Date of Award

Spring 5-18-2012

Degree Type

Thesis

Degree Name

M.A.

Degree Program

Sociology

Department

Sociology

Major Professor

D'Lane R. Compton

Second Advisor

Vern Baxter

Third Advisor

Susan S. Mann

Abstract

Many Social Networking Sites have come and gone over the past decade, but Facebook continues to grow in popularity. Facebook is designed to connect people to one another through virtual networks of “friends” where members participate in the presentation of self virtually- through profile creation, maintenance, and exchanges of content. Social Networking Sites create a location for identity formation and projection that is similar, yet distinct, from face-to-face interactions. Facebook offers a unique avenue for people to control their presentation of self, while maintaining reflexive features. This study this study explores the notion of a particular “Facebook role” while specifically addressing front stage projections in relation to backstage information and the resulting differences in identity. In effect, people are “themselves” on Facebook, just a consistently “good” version of themselves.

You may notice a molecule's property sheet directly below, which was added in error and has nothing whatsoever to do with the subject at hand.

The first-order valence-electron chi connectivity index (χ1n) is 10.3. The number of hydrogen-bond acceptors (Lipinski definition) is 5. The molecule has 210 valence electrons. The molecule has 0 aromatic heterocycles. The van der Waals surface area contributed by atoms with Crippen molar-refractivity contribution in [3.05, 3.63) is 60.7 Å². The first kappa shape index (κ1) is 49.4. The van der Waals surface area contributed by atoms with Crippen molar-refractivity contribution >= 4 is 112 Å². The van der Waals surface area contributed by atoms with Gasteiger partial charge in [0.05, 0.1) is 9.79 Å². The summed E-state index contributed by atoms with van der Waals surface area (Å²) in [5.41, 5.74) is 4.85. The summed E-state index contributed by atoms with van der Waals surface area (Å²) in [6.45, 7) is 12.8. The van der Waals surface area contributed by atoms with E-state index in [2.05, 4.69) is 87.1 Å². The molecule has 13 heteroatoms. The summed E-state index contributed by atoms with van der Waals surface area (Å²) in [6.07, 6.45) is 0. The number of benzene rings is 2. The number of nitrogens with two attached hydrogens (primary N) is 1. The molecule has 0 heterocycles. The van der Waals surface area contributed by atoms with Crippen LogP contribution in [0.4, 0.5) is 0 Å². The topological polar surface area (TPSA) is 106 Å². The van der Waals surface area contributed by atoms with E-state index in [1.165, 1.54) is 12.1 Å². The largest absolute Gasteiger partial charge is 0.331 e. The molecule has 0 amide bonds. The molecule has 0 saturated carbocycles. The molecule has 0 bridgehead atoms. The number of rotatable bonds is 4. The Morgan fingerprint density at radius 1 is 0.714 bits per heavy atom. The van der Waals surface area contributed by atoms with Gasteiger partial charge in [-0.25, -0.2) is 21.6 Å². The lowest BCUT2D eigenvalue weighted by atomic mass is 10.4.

Rights

The University of New Orleans and its agents retain the non-exclusive license to archive and make accessible this dissertation or thesis in whole or part in all forms of media, now or hereafter known. The author retains all other ownership rights to the copyright of the thesis or dissertation.

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